AAS 198th Meeting, June 2001
Session 46. Variable and Binary Stars - Photometry
Display, Tuesday, June 5, 2001, 10:00am-6:30pm, Exhibit Hall

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[46.07] Crabs and Butterflies: Does WY Cancri Have Latitudinal Spot Migration Patterns?

P.A. Heckert (Western Carolina U.)

The short-period eclipsing RS CVn system, WY Cancri, displayed secular luminosity increases in 1988 (possibly 1986-88) and in 1997. On the basis of longitudinal spot migration reversals, Heckert (2001, AJ; 121, 1076) suggests that these luminosity increases signal the start of a new magnetic activity cycle. Are there associated latitudinal spot migration patterns? Keeping in mind that the latitude is the most difficult, and hence least reliable, spot parameter to model, I examine the modeled spot latitudes from 1988 to 2001 to address this question. Plotting latitude vs. year shows that the highest latitude spots occurred in 1990 and 2000, a few years after the luminosity increases and longitudinal migration reversals noted above. The spot latitudes then tend to decrease with time. With the caveats that spot latitudes are difficult to model and that it takes several cycles to demonstrate cyclic behavior, this plot is reminiscent of the solar butterfly diagram. With the present data, it appears that active regions occur at maximum latitudes a few years after the secular luminosity increases then migrate to lower latitudes. I examine plots both with and without sorting the spots by active longitude belts. Continued observations are needed to test this trend.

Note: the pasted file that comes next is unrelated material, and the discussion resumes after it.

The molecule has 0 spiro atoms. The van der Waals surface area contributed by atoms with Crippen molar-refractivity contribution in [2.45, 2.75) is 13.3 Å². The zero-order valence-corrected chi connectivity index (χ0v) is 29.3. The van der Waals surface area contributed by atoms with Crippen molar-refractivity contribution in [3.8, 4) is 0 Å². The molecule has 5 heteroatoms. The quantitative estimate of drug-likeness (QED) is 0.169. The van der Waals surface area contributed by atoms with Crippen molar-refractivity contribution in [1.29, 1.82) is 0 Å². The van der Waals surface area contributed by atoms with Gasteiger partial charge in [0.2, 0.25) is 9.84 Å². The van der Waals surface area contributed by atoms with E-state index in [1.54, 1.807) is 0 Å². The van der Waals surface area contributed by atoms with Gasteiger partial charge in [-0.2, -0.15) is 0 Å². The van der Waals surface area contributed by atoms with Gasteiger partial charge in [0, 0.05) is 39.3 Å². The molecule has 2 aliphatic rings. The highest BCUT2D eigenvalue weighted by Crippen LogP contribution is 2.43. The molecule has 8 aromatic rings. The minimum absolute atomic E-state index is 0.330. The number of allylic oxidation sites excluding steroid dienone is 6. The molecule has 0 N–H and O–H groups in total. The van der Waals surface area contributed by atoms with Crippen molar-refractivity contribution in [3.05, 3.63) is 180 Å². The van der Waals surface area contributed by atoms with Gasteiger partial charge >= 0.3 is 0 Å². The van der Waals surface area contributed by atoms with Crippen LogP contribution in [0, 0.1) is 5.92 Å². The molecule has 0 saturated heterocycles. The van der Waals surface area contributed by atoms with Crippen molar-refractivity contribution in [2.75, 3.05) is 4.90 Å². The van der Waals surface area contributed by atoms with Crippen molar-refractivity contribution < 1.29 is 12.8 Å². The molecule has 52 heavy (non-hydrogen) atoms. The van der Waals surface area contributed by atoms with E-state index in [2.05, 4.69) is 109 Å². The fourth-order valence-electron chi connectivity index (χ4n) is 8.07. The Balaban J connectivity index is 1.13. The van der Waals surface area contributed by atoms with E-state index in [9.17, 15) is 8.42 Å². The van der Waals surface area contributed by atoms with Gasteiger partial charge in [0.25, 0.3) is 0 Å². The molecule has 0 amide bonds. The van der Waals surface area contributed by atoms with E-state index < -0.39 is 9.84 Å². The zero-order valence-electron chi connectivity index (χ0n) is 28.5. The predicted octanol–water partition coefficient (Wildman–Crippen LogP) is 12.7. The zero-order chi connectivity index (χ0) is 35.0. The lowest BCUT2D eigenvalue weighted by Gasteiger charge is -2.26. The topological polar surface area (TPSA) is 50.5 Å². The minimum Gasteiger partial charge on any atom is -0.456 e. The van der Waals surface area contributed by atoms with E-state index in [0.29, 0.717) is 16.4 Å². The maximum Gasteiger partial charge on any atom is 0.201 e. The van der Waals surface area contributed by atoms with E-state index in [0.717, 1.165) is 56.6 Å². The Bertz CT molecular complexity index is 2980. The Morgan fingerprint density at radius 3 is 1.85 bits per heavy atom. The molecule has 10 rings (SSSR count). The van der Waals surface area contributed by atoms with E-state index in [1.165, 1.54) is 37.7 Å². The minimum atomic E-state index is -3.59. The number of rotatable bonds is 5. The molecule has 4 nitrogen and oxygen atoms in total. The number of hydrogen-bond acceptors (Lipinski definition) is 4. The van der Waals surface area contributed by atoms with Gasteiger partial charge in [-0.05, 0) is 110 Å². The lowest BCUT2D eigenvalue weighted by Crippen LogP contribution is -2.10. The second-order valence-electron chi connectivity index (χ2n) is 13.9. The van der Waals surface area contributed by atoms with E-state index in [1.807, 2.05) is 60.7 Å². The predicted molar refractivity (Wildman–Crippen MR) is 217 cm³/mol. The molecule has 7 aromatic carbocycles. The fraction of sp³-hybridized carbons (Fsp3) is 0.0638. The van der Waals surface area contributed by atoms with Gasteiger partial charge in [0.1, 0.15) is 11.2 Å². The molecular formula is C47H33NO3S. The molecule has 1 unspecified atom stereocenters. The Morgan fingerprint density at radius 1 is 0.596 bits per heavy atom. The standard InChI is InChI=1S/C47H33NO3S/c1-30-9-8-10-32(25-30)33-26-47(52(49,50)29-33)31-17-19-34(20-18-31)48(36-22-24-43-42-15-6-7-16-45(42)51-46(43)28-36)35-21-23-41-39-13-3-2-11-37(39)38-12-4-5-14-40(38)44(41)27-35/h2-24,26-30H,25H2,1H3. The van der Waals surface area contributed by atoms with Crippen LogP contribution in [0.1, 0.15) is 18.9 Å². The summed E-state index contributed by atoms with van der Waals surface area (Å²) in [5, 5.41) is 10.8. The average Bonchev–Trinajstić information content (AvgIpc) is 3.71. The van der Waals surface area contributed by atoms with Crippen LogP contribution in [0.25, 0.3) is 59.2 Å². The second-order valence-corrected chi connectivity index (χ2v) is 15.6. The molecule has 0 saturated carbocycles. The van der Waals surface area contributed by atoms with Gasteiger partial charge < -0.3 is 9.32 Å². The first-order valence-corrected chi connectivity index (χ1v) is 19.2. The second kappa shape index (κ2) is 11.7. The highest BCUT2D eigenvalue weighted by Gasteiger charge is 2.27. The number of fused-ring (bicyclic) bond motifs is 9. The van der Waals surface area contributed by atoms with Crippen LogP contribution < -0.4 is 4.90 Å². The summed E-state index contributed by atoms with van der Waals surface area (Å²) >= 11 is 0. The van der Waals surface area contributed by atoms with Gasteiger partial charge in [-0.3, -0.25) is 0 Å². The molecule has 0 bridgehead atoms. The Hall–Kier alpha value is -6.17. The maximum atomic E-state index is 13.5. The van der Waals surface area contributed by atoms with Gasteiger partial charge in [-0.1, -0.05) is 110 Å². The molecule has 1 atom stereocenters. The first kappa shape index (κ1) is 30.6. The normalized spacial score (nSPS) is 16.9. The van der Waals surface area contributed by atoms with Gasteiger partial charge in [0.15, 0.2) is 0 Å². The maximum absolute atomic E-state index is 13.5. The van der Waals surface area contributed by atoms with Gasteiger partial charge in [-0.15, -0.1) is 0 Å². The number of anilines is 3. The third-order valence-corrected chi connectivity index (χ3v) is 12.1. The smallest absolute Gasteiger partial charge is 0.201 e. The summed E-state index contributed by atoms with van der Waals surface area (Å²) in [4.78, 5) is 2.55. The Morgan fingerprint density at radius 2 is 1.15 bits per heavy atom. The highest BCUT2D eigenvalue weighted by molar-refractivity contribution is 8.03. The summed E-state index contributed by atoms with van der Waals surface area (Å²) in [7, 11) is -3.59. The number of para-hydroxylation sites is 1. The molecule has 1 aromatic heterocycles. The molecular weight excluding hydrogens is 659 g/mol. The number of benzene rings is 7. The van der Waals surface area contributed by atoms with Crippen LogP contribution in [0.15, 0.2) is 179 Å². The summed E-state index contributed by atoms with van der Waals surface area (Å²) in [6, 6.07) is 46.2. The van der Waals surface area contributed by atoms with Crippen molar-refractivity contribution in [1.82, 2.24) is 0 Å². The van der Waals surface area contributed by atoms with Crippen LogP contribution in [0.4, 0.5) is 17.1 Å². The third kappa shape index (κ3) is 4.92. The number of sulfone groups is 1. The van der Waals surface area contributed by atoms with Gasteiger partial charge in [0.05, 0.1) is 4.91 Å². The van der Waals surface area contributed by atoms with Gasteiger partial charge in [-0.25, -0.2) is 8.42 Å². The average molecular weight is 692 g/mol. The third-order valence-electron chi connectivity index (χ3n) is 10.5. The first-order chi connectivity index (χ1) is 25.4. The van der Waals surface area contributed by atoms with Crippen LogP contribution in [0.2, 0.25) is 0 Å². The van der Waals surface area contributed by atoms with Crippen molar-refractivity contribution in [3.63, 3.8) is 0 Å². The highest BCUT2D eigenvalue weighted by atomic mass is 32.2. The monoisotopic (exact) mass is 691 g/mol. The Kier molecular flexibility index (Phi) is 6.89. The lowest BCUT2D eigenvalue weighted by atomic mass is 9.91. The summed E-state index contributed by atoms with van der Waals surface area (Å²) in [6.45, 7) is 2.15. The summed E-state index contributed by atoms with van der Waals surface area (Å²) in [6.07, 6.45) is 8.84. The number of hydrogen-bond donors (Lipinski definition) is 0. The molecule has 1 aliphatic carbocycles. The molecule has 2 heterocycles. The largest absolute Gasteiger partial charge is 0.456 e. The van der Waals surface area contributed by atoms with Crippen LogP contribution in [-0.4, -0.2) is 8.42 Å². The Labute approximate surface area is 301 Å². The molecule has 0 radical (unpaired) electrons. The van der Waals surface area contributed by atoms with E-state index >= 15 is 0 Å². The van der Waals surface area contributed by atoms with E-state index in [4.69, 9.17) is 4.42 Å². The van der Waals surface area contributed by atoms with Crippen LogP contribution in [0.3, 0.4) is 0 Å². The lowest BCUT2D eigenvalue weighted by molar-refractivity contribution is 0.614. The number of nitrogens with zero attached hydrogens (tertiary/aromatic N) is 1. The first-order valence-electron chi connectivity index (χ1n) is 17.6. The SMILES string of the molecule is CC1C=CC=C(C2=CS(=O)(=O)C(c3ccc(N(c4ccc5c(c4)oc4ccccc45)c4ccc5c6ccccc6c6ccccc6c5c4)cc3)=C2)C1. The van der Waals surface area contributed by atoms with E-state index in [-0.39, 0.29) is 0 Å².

I acknowledge generous amounts of observing time at Mt. Laguna Observatory over many years. I also acknowledge support from the Cottrel College Science Program of the Research Corporation, the AAS small grants program, and Western Carolina University.

The author(s) of this abstract have provided an email address for comments about the abstract: heckert@wcu.edu

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